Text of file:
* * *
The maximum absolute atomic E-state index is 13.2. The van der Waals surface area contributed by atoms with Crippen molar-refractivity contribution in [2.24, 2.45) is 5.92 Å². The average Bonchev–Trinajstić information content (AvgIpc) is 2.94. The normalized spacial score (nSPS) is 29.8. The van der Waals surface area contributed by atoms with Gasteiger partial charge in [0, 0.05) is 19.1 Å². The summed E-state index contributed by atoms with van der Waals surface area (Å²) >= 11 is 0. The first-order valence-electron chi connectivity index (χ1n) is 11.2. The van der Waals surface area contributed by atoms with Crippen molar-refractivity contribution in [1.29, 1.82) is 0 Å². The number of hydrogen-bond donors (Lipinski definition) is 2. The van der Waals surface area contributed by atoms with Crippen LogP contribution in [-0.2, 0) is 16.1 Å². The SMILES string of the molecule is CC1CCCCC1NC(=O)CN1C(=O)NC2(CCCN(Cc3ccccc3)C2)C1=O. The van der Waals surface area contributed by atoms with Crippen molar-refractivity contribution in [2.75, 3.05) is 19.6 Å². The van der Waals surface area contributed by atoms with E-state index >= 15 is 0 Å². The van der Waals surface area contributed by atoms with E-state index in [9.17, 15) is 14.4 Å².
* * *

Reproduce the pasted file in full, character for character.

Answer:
The maximum absolute atomic E-state index is 13.2. The van der Waals surface area contributed by atoms with Crippen molar-refractivity contribution in [2.24, 2.45) is 5.92 Å². The average Bonchev–Trinajstić information content (AvgIpc) is 2.94. The normalized spacial score (nSPS) is 29.8. The van der Waals surface area contributed by atoms with Gasteiger partial charge in [0, 0.05) is 19.1 Å². The summed E-state index contributed by atoms with van der Waals surface area (Å²) >= 11 is 0. The first-order valence-electron chi connectivity index (χ1n) is 11.2. The van der Waals surface area contributed by atoms with Crippen molar-refractivity contribution in [1.29, 1.82) is 0 Å². The number of hydrogen-bond donors (Lipinski definition) is 2. The van der Waals surface area contributed by atoms with Crippen LogP contribution in [-0.2, 0) is 16.1 Å². The SMILES string of the molecule is CC1CCCCC1NC(=O)CN1C(=O)NC2(CCCN(Cc3ccccc3)C2)C1=O. The van der Waals surface area contributed by atoms with Crippen molar-refractivity contribution in [2.75, 3.05) is 19.6 Å². The van der Waals surface area contributed by atoms with E-state index >= 15 is 0 Å². The van der Waals surface area contributed by atoms with E-state index in [9.17, 15) is 14.4 Å².